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Reading between the lines: how literature can help with loss (Part 1)

10th May 2017   Advice Latest News

One thing is inevitable in life: at some point we will all have to deal with death. While our experiences may differ greatly, we can take solace in the fact that plenty of literature exists to help us talk and think about the loss of a loved one. As Exeter funeral directors, we are all to aware of how literature can help with loss.

literature can help with lossAfter a loss, turning to literature for help and advice can be incredibly cathartic. From general information to in-depth individual accounts, discovering new ways to work through grief and bereavement through reading provides comfort in a time of need. In addition, locating stories that are similar to our own, can make us feel as though we are not alone.

It is also important to note that children and adults deal with grief and loss differently; therefore, literature must distinguish between behaviours, attitudes and understanding of grief depending on age and prior experiences. In the first of a two-part instalment, we have put together a list of our favourite books that help children to grieve and deal with death.

Top children’s books on death and bereavement

Goodnight Mr TomGoodnight Mister Tom, Michelle Magorian

Many of us would have read Goodnight Mister Tom in school, or at home as children – you may have never watched the film adaptation with John Thaw as Tom Oakley.

Tom, whose wife and child died many years ago, takes in Willie – a young boy who is evacuated from London to the countryside. At first, they are an unlikely pair, though as the book progresses they develop a close relationship and end up helping each other grow in many ways.

The novel deals with many different aspects of loss and death, while remaining hopeful and present heartwarming moments of kindness and friendship.

 

Charlotte's WebCharlotte’s Web, EB White

This classic children’s book deals with death and grieving in a healthy, sensitive way. The story begins with a meeting between Wilbur, a kind yet naive pig, and Charlotte, a motherly, warm spider are follows their relationship as it grows and develops.

Charlotte eases Wilbur into farm life, and works tirelessly to prevent his demise as next year’s Christmas dinner.

Although Charlotte is successful in saving Wilbur, she herself passes away. Wilbur deals with the loss and learns how to live without her by commemorating their friendship and her memory.

 

A monster CallsA Monster Calls, Patrick Ness

A Monster Calls tells the story of a young, grief-stricken bog, Conor, dealing with his mother’s terminal cancer. While Conor does everything he can to deny, cheat, avert and ignore the impending death, the ‘monster’ keeps on coming.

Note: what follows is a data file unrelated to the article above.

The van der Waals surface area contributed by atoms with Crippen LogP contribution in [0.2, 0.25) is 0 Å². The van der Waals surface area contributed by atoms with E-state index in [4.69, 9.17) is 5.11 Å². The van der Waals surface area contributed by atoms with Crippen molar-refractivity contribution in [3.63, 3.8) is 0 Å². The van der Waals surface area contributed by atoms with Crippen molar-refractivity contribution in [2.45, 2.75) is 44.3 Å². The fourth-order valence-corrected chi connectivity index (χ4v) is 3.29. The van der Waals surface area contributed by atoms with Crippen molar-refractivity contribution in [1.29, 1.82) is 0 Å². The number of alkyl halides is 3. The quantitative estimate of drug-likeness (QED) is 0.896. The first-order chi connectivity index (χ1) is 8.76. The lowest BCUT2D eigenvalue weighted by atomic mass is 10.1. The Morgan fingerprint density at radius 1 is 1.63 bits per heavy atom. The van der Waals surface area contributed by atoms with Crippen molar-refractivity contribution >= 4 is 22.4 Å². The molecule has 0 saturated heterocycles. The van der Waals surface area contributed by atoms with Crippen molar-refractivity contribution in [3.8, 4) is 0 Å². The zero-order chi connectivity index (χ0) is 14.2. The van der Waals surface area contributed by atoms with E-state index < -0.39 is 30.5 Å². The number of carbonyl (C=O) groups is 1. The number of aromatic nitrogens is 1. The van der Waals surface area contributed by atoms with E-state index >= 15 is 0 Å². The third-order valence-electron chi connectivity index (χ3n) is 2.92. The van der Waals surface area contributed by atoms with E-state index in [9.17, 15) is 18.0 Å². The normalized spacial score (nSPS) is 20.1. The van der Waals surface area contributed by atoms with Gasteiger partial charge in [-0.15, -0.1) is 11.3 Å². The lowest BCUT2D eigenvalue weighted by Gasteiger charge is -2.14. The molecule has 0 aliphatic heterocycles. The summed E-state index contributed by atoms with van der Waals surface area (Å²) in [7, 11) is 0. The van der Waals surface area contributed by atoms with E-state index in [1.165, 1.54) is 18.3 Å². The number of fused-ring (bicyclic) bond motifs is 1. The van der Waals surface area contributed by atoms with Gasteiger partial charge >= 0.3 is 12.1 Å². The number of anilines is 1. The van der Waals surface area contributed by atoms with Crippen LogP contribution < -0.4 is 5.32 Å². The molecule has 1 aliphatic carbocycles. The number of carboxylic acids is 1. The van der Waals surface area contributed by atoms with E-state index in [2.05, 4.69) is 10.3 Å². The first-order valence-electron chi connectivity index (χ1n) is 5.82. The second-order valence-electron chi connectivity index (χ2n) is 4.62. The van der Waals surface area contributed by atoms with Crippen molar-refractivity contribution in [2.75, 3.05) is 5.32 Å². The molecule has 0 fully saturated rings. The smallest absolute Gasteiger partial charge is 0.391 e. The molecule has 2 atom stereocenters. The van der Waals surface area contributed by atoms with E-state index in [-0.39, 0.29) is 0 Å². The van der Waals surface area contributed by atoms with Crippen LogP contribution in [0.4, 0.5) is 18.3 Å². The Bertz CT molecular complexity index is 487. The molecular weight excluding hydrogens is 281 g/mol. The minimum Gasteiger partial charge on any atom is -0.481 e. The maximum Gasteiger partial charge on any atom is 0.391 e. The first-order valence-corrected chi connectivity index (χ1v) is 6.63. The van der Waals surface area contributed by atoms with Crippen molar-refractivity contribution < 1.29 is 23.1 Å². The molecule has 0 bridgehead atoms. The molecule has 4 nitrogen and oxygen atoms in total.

Conor battles his own feelings of anger, loneliness and guilt, while desperately trying to care for his mother. In the end, he has to learn that death is not something that can be avoided, and that he must find ways of coping by confiding in the ‘monster’.

Although a beautiful story, given the intense emotionality of the novel, we would recommend this as a read for older children.

 

Sad BookSad Book, Michael Rosen

The heartwarming account of a father who is grieving the loss of his son, this book emphasises that it’s OK to experience intense emotions, and that everyone feels this way at times.

Michael is mourning his son Eddie, who passed away from meningitis aged 19. The story acknowledges that feelings of sadness, anger, disbelief and lashing out at other people is sometimes not avoidable.

Michael Rosen’s Sad Book is perfectly accompanied by Quentin Blake’s quirky, yet familiar illustrations with complement the book wonderfully.

 

The Secret GardenThe Secret Garden, Frances Hodgson Burnett

The Secret Garden is a timeless tale that deals with narratives of death, loss and loneliness. The story follows two bereaved children who find friendship and a restored faith in life in helping each other to deal with these difficult feelings.

While is not immediately clear as to why this book is an obvious choice, the story does deal with coming to terms with death – Mary’s parents have died, Colin’s mothers has passed away after an accident in the ‘secret garden’, leading his father to abandon him and terrified that he will also die.

Eventually, the abandoned garden is brought back to life, which not only brings back loving memories of of Colin’s mother, but also provides healing for the children.

ISCA Funerals is here to help

In our next blog post, we will look at some of literature exploring grieving, coping mechanisms and death that is available to adults.As a personal, friendly, compassionate funeral directors in Exeter, we are dedicated to helping people through this difficult time.

If you would like to find out more, or you are seeking advice and information about [planning a funeral, get in touch with ISCA Funerals today.


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